Inflammatory Bowel Disease (IBD)

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What is IBD?

IBD consists of two distinct conditions referred to as Crohn’s Disease (CD) and Ulcerative Colitis (UC). Both conditions arise spontaneously with no exact cause identified as yet. However, it is thought that abnormal inflammatory processes within the intestine as well as a genetic tendency play a role in the development of the disease.CD can affect any part of the entire length of the intestine (from the mouth to the anus), whereas  UC is limited to the rectum and large intestine only.CD is characterized by damage (inflammation) to the entire thickness of the intestinal wall and by having segments of normal appearing intestine interrupted by affected areas. Because it affects the full thickness of the intestinal wall it may lead to scar formation that can result in a narrowing of the affected area which can cause total or partial obstruction (blockage) of the intestine. UC on the other hand is characterised by episodes of damage (inflammation) to only the surface layer of the inside of the intestine and has no segments of undamaged areas within the affected area. The rectum is almost always involved with varying amounts of the colon being affected.

Who usually suffers from IBD?

Most cases of IBD are seen in North America and Northern Europe but research shows that these conditions are being seen more frequently in countries within Africa, Asia and South America. In South Africa very little information is available on the numbers within our population who suffer from IBD. This will hopefully change with increased research being conducted on the topic. Most patients are diagnosed with IBD between the ages of 15-30 years, although it can develop at any age. CD appears to be most rife amongst young adults aged between 20-29 years.Males and females appear to be equally affected in UC with CD occurring slightly more in females compared to males. IBD is more common in Jewish and white populations compared to non-Jewish, black and Hispanic populations. However, the rate of IBD rises in any race with urbanization indicating that environmental and lifestyle factors may be the actual cause of the ethnic and racial differences seen previously.

What are the risk factors for IBD?

Smoking – current smoking is a risk factor for CD but not for UC, however former smokers appear to be more at risk of developing UC.

Physical activity – increasing activity levels has been associated with a lowered risk of CD but not UC. In patients with established CD, physical activity also helps to improve the severity of the condition.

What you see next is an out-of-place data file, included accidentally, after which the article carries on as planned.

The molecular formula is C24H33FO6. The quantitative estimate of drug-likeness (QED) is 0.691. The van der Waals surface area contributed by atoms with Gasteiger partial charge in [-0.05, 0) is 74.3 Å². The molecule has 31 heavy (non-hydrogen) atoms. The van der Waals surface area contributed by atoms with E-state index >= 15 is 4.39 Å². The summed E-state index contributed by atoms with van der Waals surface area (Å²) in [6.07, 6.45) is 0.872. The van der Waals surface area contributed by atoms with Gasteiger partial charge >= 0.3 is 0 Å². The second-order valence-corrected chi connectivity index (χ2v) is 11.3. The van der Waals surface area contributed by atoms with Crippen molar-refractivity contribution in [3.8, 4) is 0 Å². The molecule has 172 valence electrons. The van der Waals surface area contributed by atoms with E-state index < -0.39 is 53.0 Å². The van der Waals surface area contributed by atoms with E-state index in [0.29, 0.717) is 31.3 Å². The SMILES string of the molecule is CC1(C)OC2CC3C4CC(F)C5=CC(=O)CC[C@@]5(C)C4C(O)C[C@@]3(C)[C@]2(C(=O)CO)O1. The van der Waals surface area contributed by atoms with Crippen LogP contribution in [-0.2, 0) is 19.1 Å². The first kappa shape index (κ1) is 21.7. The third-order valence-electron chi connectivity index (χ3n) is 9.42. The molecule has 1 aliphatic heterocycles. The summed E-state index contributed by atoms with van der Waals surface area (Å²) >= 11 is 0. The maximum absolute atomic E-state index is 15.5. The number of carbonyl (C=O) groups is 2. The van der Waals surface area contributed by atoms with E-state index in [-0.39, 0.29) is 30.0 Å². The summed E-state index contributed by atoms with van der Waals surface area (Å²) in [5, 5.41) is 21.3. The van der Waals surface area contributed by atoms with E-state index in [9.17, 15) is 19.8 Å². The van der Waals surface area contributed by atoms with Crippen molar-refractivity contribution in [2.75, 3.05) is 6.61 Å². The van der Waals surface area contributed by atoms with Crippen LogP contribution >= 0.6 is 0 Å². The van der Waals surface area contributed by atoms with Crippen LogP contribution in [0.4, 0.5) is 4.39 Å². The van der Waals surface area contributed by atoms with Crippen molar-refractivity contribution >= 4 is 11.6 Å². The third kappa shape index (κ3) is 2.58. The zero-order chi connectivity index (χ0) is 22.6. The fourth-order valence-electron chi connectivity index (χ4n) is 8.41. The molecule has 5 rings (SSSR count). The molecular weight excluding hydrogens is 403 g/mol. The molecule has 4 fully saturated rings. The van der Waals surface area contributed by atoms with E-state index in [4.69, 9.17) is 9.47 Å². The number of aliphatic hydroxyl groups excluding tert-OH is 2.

Diet – some studies suggest that certain foods may play a role in the risk of developing IBD. These include increased intake of fats and a lack of Vitamin D intake which increases the risk of IBD. High intake of fibre is associated with a decrease in the risk of CD but not UC.

Stress – no strong evidence exists to suggest that stress can cause IBD, but stress may have a role in worsening of symptoms in a patient who has been diagnosed with IBD.

Intestinal biome – abnormal populations of microorganisms in the intestine and/or an abnormal immune reaction to these microorganisms are thought to be associated with the development of IBD. Certain diets, genetic factors and environmental exposures may contribute to abnormal intestinal biome states.

What are the signs and symptoms of IBD?

It is important to understand the IBD is a chronic condition that usually occurs in cycles of flares (when the condition worsens and symptoms are present) followed by periods of remission (when the condition improves and the symptoms are absent). The disease can range from being mild to severe.

The signs and symptoms caused by CD and UC may overlap but in general the symptoms are:

  • Stomach cramps/pain
  • Diarrhoea (stool may contain mucus, blood or pus)
  • Constipation
  • Painful bowel movements
  • Regular urge to pass a stool
  • Intermittent rectal bleeding
  • Anal problems: pain, fissures (tears), fistulas (a tunnel between the intestine and other organs), infection, narrowing of the anus
  • Nausea and vomiting
  • Fever
  • Loss of appetite
  • Weight loss
  • General tiredness

Some people get other symptoms outside of the digestive system known as extraintestinal manifestations:

  • Joints: swelling and pain of the large joints such as hips and knees
  • Eyes: inflammation to various parts of one or both eyes
  • Skin: various skin rashes

What are the complications of IBD?

Patients can experience complications from long-term disease as well as from long-term use of the treatment for IBD. Some of these complications include:

  • Bleeding from intestinal ulcers
  • Perforation (tearing) of the intestinal wall
  • Abscess formation
  • Narrowing and/or obstruction of the intestine
  • Increased risk of certain cancers in the colon, small intestine and gall-bladder duct
  • Depression and anxiety
  • Anaemia
  • Osteoporosis

How is IBD diagnosed?